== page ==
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Old 09-20-2013, 01:28 AM   #11
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I could see you being able to build lowers, uppers, and some of the less complicated parts but do you really plan on making BCG, buffer tubes, gas tubes, etc.....?

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Old 09-20-2013, 08:43 PM   #12
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Quote:
Originally Posted by mountainman13 View Post
Serial number????
There is no federal requirement for a serial number on a home made gun that is not an NFA weapon.
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Old 09-20-2013, 09:13 PM   #13
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Do I need a Federal firearms license to make a firearm for my own personal use,
provided it is not being made for resale?


Firearms may be lawfully made by persons who do not hold a manufacturer’s license under the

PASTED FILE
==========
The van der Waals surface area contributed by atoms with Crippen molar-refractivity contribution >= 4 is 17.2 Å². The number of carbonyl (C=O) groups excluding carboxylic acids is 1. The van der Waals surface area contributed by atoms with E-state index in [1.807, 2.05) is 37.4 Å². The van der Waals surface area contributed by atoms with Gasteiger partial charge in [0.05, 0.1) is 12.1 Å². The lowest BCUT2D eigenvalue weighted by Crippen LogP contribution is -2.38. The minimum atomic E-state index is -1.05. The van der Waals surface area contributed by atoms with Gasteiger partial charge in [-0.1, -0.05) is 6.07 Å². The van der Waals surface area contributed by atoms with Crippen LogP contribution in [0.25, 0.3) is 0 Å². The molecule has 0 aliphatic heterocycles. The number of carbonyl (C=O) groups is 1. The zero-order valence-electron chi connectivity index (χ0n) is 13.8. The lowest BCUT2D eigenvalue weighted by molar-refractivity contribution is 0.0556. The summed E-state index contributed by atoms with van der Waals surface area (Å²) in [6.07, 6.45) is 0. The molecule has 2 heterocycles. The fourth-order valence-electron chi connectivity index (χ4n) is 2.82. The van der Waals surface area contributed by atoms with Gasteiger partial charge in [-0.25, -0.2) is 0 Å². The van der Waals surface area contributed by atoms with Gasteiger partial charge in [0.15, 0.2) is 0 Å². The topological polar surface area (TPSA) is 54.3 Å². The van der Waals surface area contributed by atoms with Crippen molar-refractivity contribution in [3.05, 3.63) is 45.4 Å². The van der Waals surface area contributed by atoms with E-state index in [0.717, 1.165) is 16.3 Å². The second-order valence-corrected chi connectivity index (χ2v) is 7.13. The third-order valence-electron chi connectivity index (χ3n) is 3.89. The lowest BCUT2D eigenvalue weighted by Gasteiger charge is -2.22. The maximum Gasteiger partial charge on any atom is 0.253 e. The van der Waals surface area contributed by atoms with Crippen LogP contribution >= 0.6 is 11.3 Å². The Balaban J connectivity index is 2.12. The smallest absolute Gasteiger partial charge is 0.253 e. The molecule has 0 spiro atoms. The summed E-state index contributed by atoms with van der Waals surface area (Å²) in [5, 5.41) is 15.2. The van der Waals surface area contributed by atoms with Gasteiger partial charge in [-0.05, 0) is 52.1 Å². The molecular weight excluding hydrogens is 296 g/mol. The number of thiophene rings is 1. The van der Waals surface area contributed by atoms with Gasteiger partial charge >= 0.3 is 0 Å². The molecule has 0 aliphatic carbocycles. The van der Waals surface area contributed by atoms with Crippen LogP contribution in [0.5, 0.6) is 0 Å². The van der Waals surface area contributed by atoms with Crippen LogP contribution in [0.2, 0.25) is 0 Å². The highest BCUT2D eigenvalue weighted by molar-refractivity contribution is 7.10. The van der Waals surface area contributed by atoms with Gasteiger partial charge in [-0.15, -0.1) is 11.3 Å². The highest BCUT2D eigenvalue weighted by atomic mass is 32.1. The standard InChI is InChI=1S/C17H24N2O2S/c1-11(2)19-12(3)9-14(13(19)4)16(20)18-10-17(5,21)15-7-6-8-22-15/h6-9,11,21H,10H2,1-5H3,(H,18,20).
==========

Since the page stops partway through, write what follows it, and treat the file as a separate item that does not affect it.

GCA provided they are not for sale or distribution and the maker is not prohibited from receiving or possessing firearms.
However, a person is prohibited from
assembling a non
-
sporting semi automatic rifle or shotgun from 10 or more imported parts
, as set forth in regulations in 27 CFR 478.39.
In addition, the making of an NFA firearm requires a tax payment and
advance
approval by ATF.
An application to make a machinegun will not be approved unless
documentation is submitted showing that the firearm is being made for
the official use of
a - 8 - Federal , State or local government agency
( 18 U.S.C. § 922(o) , (r) ; 26 U.S.C. § 5822 ; 27 CFR §§ 478.39, 479.62 , and 479.105).
Additionally, although markings are not required on firearms manufactured for personal use (excluding NFA firearms) , owners are recommended to